The Bucket and the Water

As someone focused on process improvement and knowledge management I have a relationship with IT. In this case, I am speaking of IT as a group of professionals responsible for keeping the technology “lights on” in my organization. Often IT is called on to do more than keep the lights on. I have been spending time lately thinking about what it is that I ask of IT and whether my needs and expectations line up with the way that our IT groups is resourced. I have started asking myself if my need or expectation is the bucket (technology) or the water (information/content).

The bucket and water is a useful analogy for the relationship of content and technology.

Buckets can be short or tall, made of plastic or metal. They can have handles and be excellent for carrying things or be tipped upside down and used as a resting place. My husband finds buckets so useful that they have their own designated storage space at the Mireau Farmette that cannot be superceded by items of lower value. Buckets can also have holes in the bottom. Depending on the application the bucket is required for, a hole is either a fantastic addition or a major inhibitor.

Water is a useful analogy for content. Content is fluid, it changes, it evaporates and also falls from the sky. Water is not useful as a thirst quencher if there isn’t a receptacle to gather it in so that you can have a drink. In my IT relationship analogy the bucket and the water are clearly co-dependent.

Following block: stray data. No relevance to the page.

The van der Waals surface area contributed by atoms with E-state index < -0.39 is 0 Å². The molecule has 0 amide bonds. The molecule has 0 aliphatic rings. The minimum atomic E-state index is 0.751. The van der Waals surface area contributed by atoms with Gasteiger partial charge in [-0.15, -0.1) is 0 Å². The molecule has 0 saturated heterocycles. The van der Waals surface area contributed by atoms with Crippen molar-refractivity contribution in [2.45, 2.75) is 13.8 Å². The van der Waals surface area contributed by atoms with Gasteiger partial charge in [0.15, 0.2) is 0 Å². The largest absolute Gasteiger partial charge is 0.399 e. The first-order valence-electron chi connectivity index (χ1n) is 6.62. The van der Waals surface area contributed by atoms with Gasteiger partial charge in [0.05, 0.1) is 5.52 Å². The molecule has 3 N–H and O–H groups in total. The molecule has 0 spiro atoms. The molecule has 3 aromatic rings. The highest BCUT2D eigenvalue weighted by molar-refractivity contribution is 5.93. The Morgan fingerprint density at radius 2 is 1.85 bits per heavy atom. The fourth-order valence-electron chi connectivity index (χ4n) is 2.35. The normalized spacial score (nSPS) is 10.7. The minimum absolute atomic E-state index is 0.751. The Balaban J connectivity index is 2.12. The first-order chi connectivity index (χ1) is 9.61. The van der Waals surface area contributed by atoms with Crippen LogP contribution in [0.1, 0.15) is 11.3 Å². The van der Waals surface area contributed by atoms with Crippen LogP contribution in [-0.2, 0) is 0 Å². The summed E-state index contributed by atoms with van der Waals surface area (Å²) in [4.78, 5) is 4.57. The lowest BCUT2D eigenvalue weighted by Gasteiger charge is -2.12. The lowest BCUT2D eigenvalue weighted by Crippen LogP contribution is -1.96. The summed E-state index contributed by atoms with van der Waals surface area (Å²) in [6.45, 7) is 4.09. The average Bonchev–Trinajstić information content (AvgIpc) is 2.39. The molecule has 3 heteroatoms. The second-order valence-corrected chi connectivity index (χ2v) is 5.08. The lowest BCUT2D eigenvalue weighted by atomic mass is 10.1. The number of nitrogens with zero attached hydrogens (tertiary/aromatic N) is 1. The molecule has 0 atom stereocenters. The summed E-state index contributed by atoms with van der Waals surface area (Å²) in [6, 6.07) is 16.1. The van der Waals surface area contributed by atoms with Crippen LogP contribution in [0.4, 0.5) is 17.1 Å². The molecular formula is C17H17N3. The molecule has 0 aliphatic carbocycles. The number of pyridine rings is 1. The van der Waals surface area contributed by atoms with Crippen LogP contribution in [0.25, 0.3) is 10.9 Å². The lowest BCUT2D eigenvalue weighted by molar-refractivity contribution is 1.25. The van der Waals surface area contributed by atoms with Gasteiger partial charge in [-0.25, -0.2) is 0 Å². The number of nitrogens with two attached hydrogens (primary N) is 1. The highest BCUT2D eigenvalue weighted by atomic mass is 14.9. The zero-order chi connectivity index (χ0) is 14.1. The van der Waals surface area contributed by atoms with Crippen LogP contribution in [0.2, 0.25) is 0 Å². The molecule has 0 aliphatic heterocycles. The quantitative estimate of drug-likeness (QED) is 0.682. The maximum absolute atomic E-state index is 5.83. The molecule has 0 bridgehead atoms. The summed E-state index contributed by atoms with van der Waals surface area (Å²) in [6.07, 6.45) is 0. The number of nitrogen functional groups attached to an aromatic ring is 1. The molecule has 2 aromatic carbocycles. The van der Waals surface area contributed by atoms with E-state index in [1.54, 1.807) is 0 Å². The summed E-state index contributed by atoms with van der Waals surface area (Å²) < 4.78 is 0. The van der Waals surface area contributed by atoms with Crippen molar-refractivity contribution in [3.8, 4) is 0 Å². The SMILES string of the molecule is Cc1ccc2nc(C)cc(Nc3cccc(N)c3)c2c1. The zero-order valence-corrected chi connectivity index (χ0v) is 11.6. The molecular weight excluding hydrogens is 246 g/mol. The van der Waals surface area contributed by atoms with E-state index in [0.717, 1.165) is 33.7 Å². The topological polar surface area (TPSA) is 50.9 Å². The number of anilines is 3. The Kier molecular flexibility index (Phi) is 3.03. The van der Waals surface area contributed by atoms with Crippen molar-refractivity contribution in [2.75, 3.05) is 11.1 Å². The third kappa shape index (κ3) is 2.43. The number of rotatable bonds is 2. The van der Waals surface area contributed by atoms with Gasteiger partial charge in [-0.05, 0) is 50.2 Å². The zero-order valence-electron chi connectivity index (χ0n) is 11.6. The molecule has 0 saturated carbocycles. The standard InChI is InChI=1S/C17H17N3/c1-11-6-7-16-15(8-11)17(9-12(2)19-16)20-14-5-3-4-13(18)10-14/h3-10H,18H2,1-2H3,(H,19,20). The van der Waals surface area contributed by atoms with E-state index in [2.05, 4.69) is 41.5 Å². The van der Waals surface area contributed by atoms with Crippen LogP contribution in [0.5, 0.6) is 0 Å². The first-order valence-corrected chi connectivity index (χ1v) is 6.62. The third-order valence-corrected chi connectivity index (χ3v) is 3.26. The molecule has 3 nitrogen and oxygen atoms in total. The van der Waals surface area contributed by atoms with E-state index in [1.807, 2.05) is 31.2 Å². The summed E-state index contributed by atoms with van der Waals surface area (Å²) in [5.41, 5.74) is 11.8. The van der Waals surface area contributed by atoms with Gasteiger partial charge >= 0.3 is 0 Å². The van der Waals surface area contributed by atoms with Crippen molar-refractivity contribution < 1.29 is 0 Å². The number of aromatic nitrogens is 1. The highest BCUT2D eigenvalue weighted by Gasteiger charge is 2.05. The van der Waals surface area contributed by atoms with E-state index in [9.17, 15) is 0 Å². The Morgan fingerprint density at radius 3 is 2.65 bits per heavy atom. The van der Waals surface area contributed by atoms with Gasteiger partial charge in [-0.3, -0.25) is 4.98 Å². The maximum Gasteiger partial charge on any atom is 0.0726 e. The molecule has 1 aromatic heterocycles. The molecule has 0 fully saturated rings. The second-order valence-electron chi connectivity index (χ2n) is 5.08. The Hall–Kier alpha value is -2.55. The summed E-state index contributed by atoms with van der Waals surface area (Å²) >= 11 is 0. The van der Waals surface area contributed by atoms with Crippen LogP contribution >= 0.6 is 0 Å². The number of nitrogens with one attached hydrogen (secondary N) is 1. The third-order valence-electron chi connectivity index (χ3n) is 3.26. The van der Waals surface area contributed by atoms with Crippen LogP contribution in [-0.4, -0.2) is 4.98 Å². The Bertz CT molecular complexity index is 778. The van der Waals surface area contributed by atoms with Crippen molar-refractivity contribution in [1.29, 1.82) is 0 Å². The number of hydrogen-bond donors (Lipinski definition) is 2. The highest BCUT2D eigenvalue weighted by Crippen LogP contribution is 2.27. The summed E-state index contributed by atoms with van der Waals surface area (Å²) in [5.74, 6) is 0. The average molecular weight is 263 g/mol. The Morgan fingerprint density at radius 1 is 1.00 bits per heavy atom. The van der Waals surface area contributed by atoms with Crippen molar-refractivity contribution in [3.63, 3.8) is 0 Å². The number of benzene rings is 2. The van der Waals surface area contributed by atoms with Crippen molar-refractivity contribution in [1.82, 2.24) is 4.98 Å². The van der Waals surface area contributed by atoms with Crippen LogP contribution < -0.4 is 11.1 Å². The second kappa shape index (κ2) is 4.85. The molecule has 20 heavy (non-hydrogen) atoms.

A process improvement project can have a result that calls for a different bucket. A KM project can add colour or fizz to the water.

When I ask IT to deploy a macro I wrote to make it easier for a group to upload content to a online service that they need for client work am I creating a bucket or filling it with water? It may seem like a ridiculous question, but it is important to understand the answer. By messing with the bucket, as someone who is not part of IT, I might be asking the group to deal with something that is going to impact their workflow in ways I do not even think about. By doing as I ask, do they need to change the image that a computer is built with? Who is responsible for testing? What happens with training? Is today’s solution tomorrow’s problem and who has to solve that problem? If the macro is water, what does that mean for the questions above? Who is responsible for the training and testing and how does the change (please, let it actually be an improvement) become institutionalized?

I believe it is my responsibility as a team player and collaborator to ask myself whether I am making a racket by banging on a bucket or leaving a garden hose to flood the patio and whether the noise or the mess is necessary.

Who has the mop?

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